The world is in the midst of an electronic music renaissance, and you find most of this boon of producers laying claim to the club-friendly, bass-dropping variety, holing up in the the free-flowing world of hip-hop beatmaking or pitching their tent on the out-there, boundary-pushing EDM camp.
Broncho has never been hurting in the hook department. The success of the trio’s 2011 debut, Can’t Get Past the Lips, was predicated mostly on its ability to marry melodies with kinetic guitar riffs and anarchic energy. Yet we’ve heard nothing to the degree of pure pop catchiness on display in “Class Historian,” the new single from Broncho’s upcoming sophomore album, Just Enough Hip to Be Woman.
No one wants to be forgotten; everyone wants some sort of legacy, a mark they leave behind as they exit this life for whatever lies beyond.
And for as long as there has been death, there have been monuments — whether austere or understated, abstract or concrete, prominent or tucked away in private — erected by the ones they loved to assure that remembrance, at least for a time.
Some of the best albums and artists were born out of happy accidents owed to varying degrees of early suckage — the perfect note or chord for a song found by missing the one you are aiming for, failed mimicry of an idol bearing something entirely new and great instead.
Gentle Ghost with Chris Bathgate and Riley Jantzen & The Spirits Saturday The Deli 309 White, Norman thedeli.us 321-7048
Amid Gentle Ghost’s signature jarring, distorted, three-guitar assault, singer Seth McCarroll has to work extra hard to keep from getting drowned out.
His close attention to storytelling detail and occasional bouts of shouting creates an aggressive tension with the Norman post-rock band’s especially loud style, which mimics some of the destructive domestic themes explored in its 2010 album, “Family.”
“He’s one of my favorite songwriters,” guitarist Brady Smith (pictured, right) said. “He’s great at creating a very illustrated story with the words, and drawing from things that aren’t obvious. Expressing feelings and emotions by describing something, instead of saying, ‘I feel this way’ or ‘You broke my heart.’” He compared McCarroll’s (pictured) talents to songwriters like Conor Oberst and Tim Kasher, best known for his work with the group Cursive.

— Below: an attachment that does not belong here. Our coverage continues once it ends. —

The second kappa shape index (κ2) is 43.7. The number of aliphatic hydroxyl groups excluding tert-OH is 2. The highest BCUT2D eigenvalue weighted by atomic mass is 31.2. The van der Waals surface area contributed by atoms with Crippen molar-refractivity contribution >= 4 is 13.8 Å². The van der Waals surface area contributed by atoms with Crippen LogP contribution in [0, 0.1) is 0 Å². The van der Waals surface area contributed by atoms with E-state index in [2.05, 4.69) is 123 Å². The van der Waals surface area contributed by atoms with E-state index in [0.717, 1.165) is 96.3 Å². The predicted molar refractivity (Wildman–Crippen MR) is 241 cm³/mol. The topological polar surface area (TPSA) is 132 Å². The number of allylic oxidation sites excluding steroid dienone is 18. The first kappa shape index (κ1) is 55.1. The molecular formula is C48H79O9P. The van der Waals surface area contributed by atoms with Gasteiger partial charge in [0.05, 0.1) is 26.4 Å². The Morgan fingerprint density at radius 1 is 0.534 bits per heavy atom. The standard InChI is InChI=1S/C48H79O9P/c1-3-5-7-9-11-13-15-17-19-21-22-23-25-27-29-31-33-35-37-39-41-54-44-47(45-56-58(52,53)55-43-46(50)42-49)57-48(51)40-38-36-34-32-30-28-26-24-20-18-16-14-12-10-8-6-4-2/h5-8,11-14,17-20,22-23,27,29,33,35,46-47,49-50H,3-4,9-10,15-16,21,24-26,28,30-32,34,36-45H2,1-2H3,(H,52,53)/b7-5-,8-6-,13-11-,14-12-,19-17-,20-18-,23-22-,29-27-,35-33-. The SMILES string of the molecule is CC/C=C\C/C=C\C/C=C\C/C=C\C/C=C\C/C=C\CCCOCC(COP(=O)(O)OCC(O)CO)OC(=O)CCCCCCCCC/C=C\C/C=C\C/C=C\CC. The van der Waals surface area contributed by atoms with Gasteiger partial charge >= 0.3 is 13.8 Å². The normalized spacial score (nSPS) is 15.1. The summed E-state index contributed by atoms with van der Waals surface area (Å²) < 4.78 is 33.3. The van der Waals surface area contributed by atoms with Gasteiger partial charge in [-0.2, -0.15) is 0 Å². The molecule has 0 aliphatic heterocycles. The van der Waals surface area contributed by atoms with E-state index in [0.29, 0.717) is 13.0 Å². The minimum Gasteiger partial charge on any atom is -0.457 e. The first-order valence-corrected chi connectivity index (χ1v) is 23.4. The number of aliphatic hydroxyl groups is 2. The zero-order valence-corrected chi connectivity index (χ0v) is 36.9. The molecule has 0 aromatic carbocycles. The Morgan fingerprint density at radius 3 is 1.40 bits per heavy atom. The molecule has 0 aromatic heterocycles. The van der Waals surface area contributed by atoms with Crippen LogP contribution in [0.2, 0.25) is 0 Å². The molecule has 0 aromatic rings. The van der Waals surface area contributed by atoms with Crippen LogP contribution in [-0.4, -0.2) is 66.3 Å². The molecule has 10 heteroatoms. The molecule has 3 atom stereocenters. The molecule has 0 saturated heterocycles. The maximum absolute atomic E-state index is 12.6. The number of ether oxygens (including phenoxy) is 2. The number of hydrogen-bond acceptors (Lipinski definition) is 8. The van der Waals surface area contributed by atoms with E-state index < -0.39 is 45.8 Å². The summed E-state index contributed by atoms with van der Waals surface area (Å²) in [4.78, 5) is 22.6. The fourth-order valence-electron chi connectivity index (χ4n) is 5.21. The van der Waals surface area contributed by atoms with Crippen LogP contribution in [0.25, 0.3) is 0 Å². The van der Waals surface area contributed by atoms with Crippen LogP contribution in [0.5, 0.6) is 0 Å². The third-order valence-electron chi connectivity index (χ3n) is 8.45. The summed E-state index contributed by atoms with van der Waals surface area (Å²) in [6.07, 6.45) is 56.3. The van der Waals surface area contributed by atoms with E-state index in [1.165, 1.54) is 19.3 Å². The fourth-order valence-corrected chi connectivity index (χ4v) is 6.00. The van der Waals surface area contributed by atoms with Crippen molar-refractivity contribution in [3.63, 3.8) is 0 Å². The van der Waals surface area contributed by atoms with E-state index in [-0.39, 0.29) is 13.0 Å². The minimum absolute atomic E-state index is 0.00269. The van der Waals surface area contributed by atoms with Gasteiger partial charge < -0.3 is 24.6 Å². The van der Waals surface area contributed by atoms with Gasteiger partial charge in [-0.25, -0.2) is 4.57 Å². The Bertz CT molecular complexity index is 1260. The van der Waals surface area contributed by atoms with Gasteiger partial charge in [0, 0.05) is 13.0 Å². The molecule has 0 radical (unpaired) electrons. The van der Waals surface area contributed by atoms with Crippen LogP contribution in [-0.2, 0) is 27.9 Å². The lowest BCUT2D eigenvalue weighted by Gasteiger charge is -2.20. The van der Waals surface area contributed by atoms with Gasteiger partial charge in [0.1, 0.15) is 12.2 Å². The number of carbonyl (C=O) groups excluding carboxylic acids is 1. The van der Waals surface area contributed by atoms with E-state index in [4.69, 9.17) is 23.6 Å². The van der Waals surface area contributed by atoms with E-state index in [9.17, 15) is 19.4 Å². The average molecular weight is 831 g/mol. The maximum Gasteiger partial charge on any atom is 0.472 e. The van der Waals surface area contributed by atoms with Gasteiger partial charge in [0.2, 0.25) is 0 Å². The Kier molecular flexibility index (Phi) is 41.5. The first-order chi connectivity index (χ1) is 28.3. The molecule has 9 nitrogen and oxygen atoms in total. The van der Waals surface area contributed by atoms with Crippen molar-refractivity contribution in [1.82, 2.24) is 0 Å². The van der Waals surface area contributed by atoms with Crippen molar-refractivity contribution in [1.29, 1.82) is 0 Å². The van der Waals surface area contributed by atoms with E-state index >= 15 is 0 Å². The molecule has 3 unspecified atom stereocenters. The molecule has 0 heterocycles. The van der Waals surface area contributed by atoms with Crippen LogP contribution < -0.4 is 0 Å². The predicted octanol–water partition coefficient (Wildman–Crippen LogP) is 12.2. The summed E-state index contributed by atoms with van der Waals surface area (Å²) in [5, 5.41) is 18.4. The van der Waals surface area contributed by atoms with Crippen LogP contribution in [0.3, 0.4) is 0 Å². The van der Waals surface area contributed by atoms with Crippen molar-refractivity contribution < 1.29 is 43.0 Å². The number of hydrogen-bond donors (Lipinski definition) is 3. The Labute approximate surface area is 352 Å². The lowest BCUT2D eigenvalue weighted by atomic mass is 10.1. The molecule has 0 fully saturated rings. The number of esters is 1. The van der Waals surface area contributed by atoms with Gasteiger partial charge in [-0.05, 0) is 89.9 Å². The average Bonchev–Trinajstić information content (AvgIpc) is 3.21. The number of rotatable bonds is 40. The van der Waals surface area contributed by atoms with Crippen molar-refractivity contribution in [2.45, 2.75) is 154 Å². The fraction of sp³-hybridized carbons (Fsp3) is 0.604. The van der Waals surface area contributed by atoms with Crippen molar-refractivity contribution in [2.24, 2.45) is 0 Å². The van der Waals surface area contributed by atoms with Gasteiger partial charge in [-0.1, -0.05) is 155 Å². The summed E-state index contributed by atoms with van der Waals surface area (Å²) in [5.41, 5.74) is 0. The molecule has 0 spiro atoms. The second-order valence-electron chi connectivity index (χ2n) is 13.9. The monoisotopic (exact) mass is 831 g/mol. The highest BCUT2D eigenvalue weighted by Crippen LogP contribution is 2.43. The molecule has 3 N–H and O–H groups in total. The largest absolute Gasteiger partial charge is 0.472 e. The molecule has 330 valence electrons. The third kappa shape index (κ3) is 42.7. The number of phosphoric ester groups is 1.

“He’s very perceptive to harsh details and stuff that grabs your attention,” Smith said.
Like the album title, the six-piece (which includes Scott Harper and brothers Adam and Tyler Huskerson) is a close bunch, for whom friendship comes first. They write, practice and record as time allows and play shows without regular frequency.
Saturday night’s set at The Deli, with local Riley Jantzen and Michigan’s Chris Bathgate, will be their first since September’s Deep Deuce Music Festival, where they played new songs with faster tempos and ominous, samples from podcasts about paranormal activity.
“We really wanted something to tie our songs together. We’re just playing rock songs, but we also want this sense of drama,” Smith said. “So to be able to tie those together thematically — and not in a way that instrumental bands do like Explosions [in the Sky], where it’s 52 minutes of nonstop playing. We’re just trying to get from point A to D, and have it feel like a really smooth process. So while we’re tuning or something, people can listen to this crazy, theoretical nonsense about UFOs. And you don’t really know what it’s about.”
The effect is challenging — like the best post-rock music — and a little unsettling, like you’ve returned home to find your stuff rearranged. Perhaps by some friendly apparition, suggested by the band’s name?
Smith said they plan to release a 7-inch recording in the near future, and that six new songs are in the final tweaking phase (“Just a couple more bolts and screws tightened”) and three more are under heavier construction.
“We keep in mind that when we play this stuff live, we don’t want it to be boring,” Smith said. “We’ve got three guitars, so we’re always trying to find out how to avoid playing just chords all the time.”